Yes, even despite all this the singer tries to live, because the alternative is always and only just a lonesome anguish with your own abysmal brain. Yes, even though at the end of the day he will fail “to live” and dismally wail:
I woke the same as any other day you know
I should have stayed in bed
Yet, you get the sense that the singer will try again tomorrow, that tomorrow it will again be:
One more time around
(Might do it)
One more time around
(I might make it)
This is truly a stunning song on a phenomenal album. The experimentation in musicality, narratives, and odd melodies featured throughout Superunknown are pushed even further on their next record, which has always been (unfashionably, I know) my favorite by them: Down on the Upside. If  down in my basement I can find my copy of both that and Cornell’s first solo studio album, the beautiful Euphoria Morning released in 1999, well then I’ll certainly be featuring them on future mixes in tribute of a talented, sensitive artist that succumbed way too young.
On a somewhat more silly yet no less earnest or appreciative note; at sixteen-years-old as soon as the thin whiskers on my face began to grow a bit thicker and dark I started to shape them with a razor into a disconnected mustache and a sloped tuft on the chin that ran tight along the jaw line, curving up to meet the sideburns. Essentially this is a scruffier version of what is known in Queens by the dysphemism of Puerto Rican Chin Strap. I have more or less sported this same look for roughly twenty years. I would guess that my adolescent friends assumed that this was a result of my admiration (infatuation, I’m sure they’d tease) for the actor Johnny Depp. When news broke of Cornell”s suicide on the morning of May 18, 2017, I suddenly recalled how as an awkward sixteen-year-old boy (as I’m now sure they all are) I really wanted to be sexy and cool (as I’m now sure they all do). From March to November of 1996 (I turned 16 in July) Soundgarden released three music videos to accompany songs used to promote the record Down on the Upside: “Pretty Noose;” “Burden in My Hand;” and “Blow Up the Outside World.”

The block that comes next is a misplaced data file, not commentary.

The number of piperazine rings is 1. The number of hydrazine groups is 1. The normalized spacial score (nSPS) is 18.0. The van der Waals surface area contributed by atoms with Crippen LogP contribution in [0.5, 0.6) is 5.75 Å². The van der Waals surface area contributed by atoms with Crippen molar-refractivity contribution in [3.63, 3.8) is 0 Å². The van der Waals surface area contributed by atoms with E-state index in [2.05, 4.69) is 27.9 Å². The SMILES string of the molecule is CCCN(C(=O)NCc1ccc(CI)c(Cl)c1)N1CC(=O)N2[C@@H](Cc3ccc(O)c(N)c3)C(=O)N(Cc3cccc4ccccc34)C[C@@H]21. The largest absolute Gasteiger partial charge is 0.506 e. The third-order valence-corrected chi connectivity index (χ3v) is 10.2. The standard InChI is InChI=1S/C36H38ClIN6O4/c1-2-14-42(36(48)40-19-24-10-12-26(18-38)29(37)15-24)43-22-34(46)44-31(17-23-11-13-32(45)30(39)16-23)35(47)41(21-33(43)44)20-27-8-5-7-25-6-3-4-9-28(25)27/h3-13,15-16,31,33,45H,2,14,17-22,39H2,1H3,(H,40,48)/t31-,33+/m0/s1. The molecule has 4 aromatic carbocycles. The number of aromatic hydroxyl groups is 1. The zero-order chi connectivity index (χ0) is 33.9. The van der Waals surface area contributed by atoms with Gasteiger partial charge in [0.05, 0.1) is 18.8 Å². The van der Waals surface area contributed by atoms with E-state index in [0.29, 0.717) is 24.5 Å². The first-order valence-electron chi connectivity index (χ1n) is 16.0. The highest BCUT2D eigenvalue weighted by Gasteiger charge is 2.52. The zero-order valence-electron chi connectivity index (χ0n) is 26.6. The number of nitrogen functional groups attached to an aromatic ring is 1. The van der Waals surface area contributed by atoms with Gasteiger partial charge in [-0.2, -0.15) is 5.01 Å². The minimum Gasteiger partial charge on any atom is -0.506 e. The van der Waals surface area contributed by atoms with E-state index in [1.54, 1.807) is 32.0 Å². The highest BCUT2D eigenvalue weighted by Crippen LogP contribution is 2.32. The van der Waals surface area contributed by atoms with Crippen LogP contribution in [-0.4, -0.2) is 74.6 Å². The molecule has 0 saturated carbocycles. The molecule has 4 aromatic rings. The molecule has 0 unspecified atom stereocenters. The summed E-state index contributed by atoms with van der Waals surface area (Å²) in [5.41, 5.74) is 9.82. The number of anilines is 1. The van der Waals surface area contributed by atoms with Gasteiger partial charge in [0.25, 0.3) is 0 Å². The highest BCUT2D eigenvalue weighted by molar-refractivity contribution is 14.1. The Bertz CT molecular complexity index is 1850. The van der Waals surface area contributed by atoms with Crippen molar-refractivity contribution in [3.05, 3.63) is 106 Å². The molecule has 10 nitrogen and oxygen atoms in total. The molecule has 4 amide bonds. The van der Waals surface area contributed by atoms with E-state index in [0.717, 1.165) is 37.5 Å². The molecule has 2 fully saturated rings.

I can now clearly remember seeing the pensive and handsome Chris Cornell (and his beard) in those videos and thinking something along the lines of, “now that is a cool American male, now that is a sexy American male,” with all the poetic sensitivity yet artistic power and artistic aggression that I believed went into that. Now it might seem trivial or even disrespectful to discuss facial-hair fashion choices in the context of someone’s tragic death, but I will forever be grateful to this wonderful artist whose presence helped a suffering young man feel a little confidant, a little sexy and a little cool.

Again, Chris Cornell thank you and may you rest in peace.
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Well, there’s all this and a whole bunch of other fantastic sounds so go on down and press play !

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—————–======ENJOY YOURSELF____———–

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A MOUTHFUL OF PENNIES PRESENTS:
__The Demise Of The Mask (Vol 12)__Vehicles of Conveyance___
  • India – Roxy Music
  • 3 Legs (Thrillington version) – Percy “Thrills” Thrillington (Paul McCartney)
  • Higher – Rihanna
  • Cheshire Cat Cry – Yoko Ono Plastic Ono Band
  • Wayward – Anon (aka Wynn)
  • It Is Obvious – Syd Barrett